Going (Anti)Viral: Persistence of Neanderthal Anti-Viral DNA in the Human Genome

One of the stranger components of the 23andMe genetic testing service is its measure of how many Neanderthal variants one has in their DNA. The presence of Neanderthal DNA in our genes, besides being a funny talking point, also corrects old misconceptions of human evolution, which hold that humans evolved directly from apes. In fact, ancient humans and Neanderthals crossbred—a process known as hybridization—which caused the appearance of Neanderthal genes in human DNA.


At first, it seems puzzling that these Neanderthals genes would persist in our modern DNA, thousands after years after the ancient hominids died out. But a new study by researchers David Enard of the University of Arizona and Dmitri Petrov of Stanford University and commented on by Emilia Huerta-Sanchez, Assistant Professor of Ecology and Evolutionary Biology at Brown University, posits that Neanderthal variants endured in our DNA because they were advantageous, and provided humans with new immunities against new viruses. Even after the Neanderthals died out, the viruses threatening them would still exist, hence humans’ retention of the protective genetic material. The process by which the gene transfer occurred, across species through crossbreeding, is known as introgression. Human and Neanderthals introgression is peculiar because in our case, the Neanderthals provided both the problem and the solution. As Sanchez puts it, “when Neanderthals and archaic humans interbred, not only did they exchange potential viruses, but they also exchanged some of the immunities for these viruses.”


To test their hypothesis, Enard and Petrov introduced a novel and indirect method to analyze the effects of the variants. They examined whether groups of proteins known for viral immunity were over-represented in the remaining Neanderthal variants of the human genome. Their logic was that if viral immunity proteins are overly present in regions of Neanderthal variance, rather than randomly distributed across the genome, it would indicate that Neanderthal variants played a role in creating viral immunity. Sanchez clarified that Enard and Petrov “thought that it was more likely to [show] archaic introgression where [viral immunity] proteins were located in the genome.”


The genetic analysis confirmed their hypothesis, finding increased viral proteins at the location of Neanderthal variants. In their analysis, the researchers included a new method which allowed them to indirectly measure RNA as well as DNA viral impact. Past studies that genetically analyze ancient hominids could only sequence DNA, because the RNA is less stable and would not have been preserved. To circumvent this, Enard and Petrov chose to analyze proteins that interact with RNA rather than DNA. They were then able to study the impact of RNA viruses, by measuring the presence of proteins that interacted with RNA specifically.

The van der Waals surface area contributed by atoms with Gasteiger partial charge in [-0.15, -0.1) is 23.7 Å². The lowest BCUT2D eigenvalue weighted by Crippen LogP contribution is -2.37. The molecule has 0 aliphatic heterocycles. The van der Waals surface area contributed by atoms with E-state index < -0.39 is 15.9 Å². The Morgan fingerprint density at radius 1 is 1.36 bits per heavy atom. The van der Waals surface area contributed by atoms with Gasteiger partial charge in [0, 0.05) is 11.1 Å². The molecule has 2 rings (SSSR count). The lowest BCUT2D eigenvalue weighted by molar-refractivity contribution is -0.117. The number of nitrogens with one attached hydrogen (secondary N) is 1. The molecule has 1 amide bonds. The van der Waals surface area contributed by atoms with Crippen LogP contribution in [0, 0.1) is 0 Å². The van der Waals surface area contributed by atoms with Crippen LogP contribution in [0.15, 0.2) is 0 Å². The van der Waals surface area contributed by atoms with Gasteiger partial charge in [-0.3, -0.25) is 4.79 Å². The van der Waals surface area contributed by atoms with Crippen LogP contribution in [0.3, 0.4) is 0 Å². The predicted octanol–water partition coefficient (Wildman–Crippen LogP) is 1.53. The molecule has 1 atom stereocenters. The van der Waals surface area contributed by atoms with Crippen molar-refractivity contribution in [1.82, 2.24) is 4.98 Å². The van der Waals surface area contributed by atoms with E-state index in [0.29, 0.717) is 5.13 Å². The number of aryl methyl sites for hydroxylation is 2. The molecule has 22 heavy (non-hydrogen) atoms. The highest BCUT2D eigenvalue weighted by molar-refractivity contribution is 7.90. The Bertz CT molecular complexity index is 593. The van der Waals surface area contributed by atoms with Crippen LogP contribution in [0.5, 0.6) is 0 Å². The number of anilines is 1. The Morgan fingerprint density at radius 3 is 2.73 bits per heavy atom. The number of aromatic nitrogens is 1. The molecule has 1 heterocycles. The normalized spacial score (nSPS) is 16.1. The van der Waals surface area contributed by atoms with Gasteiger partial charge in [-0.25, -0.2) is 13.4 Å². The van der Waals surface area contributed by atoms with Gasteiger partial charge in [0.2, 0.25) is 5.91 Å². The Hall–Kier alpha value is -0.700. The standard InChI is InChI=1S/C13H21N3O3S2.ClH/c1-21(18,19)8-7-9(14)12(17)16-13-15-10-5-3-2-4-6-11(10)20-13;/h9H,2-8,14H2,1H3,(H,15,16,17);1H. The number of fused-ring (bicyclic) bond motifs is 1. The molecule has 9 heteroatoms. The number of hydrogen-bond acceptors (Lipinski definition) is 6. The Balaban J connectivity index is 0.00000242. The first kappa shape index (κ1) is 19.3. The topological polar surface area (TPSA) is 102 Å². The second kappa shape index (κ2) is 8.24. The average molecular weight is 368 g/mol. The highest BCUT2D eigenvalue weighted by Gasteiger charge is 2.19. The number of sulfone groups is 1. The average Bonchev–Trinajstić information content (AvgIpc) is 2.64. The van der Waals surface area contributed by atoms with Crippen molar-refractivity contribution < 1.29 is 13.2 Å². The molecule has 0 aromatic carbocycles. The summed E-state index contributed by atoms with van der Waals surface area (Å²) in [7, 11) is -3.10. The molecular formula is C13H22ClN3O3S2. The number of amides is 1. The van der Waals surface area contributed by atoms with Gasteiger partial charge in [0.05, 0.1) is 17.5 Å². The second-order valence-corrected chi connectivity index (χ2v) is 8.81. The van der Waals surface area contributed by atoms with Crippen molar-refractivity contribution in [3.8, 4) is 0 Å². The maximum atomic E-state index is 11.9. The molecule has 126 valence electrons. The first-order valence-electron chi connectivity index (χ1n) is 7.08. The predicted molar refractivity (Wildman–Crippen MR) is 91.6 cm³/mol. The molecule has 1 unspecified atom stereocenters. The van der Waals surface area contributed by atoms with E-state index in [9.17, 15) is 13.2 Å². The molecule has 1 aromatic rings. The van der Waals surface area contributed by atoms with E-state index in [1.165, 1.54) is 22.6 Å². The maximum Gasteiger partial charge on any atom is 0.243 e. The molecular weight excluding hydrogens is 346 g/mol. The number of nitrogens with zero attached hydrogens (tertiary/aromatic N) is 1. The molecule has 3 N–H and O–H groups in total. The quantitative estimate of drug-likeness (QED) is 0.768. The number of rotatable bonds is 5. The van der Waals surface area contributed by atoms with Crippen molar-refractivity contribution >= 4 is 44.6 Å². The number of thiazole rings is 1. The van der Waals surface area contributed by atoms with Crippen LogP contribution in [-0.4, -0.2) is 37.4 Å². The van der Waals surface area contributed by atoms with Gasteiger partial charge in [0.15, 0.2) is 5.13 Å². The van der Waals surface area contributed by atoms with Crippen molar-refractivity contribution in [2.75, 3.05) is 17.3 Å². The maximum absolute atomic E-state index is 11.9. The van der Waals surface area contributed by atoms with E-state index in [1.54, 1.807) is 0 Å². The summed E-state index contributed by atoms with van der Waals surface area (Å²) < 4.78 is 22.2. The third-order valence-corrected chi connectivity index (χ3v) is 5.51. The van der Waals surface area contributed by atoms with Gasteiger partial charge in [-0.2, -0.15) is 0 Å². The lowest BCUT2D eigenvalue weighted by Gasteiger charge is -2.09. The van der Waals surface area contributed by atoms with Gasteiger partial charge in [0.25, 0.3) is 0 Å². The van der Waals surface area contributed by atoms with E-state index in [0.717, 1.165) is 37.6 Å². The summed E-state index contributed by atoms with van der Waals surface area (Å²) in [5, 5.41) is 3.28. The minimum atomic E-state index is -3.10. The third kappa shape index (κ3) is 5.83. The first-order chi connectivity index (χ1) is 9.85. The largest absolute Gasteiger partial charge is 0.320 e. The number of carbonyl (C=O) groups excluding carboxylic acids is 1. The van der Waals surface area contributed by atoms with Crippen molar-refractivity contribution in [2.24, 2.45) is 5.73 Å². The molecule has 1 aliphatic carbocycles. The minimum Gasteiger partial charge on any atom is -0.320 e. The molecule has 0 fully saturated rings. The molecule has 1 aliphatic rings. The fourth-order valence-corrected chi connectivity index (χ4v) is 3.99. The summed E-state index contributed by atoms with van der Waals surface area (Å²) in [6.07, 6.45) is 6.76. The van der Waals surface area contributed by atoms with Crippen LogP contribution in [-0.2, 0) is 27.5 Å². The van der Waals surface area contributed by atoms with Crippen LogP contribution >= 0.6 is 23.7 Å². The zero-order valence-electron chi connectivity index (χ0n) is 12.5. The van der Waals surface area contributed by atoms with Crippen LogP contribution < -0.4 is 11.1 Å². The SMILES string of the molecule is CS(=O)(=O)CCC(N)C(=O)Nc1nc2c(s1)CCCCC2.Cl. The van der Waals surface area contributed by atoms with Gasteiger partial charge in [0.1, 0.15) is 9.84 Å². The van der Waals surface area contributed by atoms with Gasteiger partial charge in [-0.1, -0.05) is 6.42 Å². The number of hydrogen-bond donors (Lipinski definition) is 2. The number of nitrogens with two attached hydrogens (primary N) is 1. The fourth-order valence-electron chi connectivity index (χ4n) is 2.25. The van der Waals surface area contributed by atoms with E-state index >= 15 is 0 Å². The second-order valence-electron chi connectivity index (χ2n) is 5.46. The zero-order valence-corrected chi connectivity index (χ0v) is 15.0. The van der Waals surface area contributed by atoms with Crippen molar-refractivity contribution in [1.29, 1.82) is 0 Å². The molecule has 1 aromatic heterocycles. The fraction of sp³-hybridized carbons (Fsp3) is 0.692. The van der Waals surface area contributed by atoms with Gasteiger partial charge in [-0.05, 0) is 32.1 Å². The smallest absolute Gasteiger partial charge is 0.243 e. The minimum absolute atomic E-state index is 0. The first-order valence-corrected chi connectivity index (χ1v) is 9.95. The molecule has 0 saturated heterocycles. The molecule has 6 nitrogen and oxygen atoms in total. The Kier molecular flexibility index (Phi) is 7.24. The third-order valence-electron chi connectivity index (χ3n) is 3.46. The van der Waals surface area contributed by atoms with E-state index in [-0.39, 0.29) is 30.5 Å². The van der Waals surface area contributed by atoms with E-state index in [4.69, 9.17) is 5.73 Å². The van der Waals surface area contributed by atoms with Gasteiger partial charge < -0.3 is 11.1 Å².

The paper’s results suggest two other major concepts, in addition to clarifying the history of human and Neanderthal interaction. The continued presence of Neanderthal variants shows the strength of pathogen spread as a selective pressure. Mutations arise and disappear at random, so if a feature persists, it’s because it provides an advantage. If humans and Neanderthals hadn’t crossbred, it would have taken the humans far longer to adapt to these pathogens, and potentially at a high cost. “Interbreeding [with Neanderthals] accelerated [humans’] adaptation to these pathogens,” said Sanchez.


Sanchez also believes that Enard and Petrov’s paper can advance research on ancient epidemics. In this field, researchers compare genetic data from specimens of various time points, from the modern day to 5,000 or 10,000 years ago.  To find when archaic genes became beneficial to humans, scientists measure the frequencies of the variants at different time points. For instance, if there was an epidemic 10,000 years ago, it might have increased or decreased the protein variants that interacted with the virus responsible. This allows researchers to approximate the times of suspected epidemics by looking at time points before and after the outbreak, then measuring changes in protein frequency.


In her own work, Sanchez is particularly interested in studying the strength of pathogens as a selective force. To her, the appeal of Enard and Petrov’s work lies in its ability to measure the impact of RNA viruses. “I would be interested in applying their approach because it could give complementary information about RNA viruses that we cannot get just by sequencing ancient humans,” she said. Understanding how RNA viruses caused ancient epidemics could become important to modern problems; several devastating modern viruses such as HIV or influenza are retroviral, composed of RNA rather than DNA.


Many recent studies have been changing our rather negative stereotypes of Neanderthals as brutish and dim-witted. Similarly, these findings add another angle in favor of Neanderthals. When 23andMe first included analysis of Neanderthal variants, many people teased each other about who was “more Neanderthal.” The joke went that having more archaic Neanderthal genes was somehow primitive. But in fact, Enard and Petrov’s results show that in some ways, Neanderthals had the upper hand on humans. Their gene variants remained in our DNA not as a useless artifact, but because of their crucial role as protectors against disease.